RISE have reacted with concern in response to the deputy leader of the SNP Stewart Hosie’s statement that he would endorse a “shoot to kill” policy. (1)
In the days following the horrific attacks of Paris some politicians have tried to outdo each other in their support of armed police using lethal force.
A progressive vision of Scotland would not include the sanctioning and normalising of 'shoot to kill' by the State.
Dr Nick McKerrell, a lecturer in Human Rights Law at Glasgow Caledonian University said:
“RISE are quite right to question the political reaction to Paris and in particular the promotion of a“shoot to kill policy” of the state. Politicians seem to be running away with outlandish scenarios in which the police or armed forces should be allowed to take lives."
“The European Convention of Human Rights (part of our legal system) is clear – in life threatening situations the use of force can be no more than is absolutely necessary. Further, the common law of Scotland states that self defence is only a defence where there is “imminent danger to life and limb” and where the force used is proportionate to the threat."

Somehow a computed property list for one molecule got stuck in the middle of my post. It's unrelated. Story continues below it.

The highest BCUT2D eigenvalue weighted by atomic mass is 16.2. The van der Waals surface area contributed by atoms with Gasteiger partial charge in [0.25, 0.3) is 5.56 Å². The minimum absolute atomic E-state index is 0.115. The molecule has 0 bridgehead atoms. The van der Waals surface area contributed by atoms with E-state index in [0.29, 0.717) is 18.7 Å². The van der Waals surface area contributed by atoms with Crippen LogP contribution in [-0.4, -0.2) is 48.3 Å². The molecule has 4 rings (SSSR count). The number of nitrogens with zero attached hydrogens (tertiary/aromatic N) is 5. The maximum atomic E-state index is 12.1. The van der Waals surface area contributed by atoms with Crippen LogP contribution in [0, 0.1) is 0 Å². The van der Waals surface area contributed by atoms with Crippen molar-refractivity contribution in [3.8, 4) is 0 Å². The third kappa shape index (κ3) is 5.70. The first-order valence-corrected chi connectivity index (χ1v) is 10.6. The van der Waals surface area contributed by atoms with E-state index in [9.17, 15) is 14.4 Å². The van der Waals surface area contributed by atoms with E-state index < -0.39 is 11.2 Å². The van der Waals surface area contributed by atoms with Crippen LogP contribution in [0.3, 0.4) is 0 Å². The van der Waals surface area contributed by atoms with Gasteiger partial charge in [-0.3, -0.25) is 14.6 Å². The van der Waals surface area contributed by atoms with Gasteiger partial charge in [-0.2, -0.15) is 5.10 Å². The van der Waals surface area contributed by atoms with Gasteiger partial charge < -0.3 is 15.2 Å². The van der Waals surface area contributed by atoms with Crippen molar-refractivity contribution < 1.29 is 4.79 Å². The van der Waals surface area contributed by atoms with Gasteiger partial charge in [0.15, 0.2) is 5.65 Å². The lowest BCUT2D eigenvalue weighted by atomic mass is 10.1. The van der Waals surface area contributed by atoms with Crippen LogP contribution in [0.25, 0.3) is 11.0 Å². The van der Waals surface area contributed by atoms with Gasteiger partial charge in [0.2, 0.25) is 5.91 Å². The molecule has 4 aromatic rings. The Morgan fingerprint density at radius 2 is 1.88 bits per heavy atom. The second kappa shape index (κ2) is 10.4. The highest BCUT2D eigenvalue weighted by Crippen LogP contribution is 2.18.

“Going beyond these limits causes all sorts of horrific problems as the experience of US policing (where all police are armed) and the amount of young African Americans killed shows. Closer to home we have had the infamous case of Jean de Menezes in the London underground."
“Heightened political rhetoric cannot be allowed to challenge the legal and societal restrictions on the use of lethal force by the state. This would inflame an already precarious situation where liberties are at risk.”
A RISE spokesperson said:
"RISE are committed to providing a left pro-independence voice in the upcoming Scottish Parliament. We are asking the SNP to clarify their position on shoot to kill. Now is a time to defend our civil liberties - and we are determined to do so."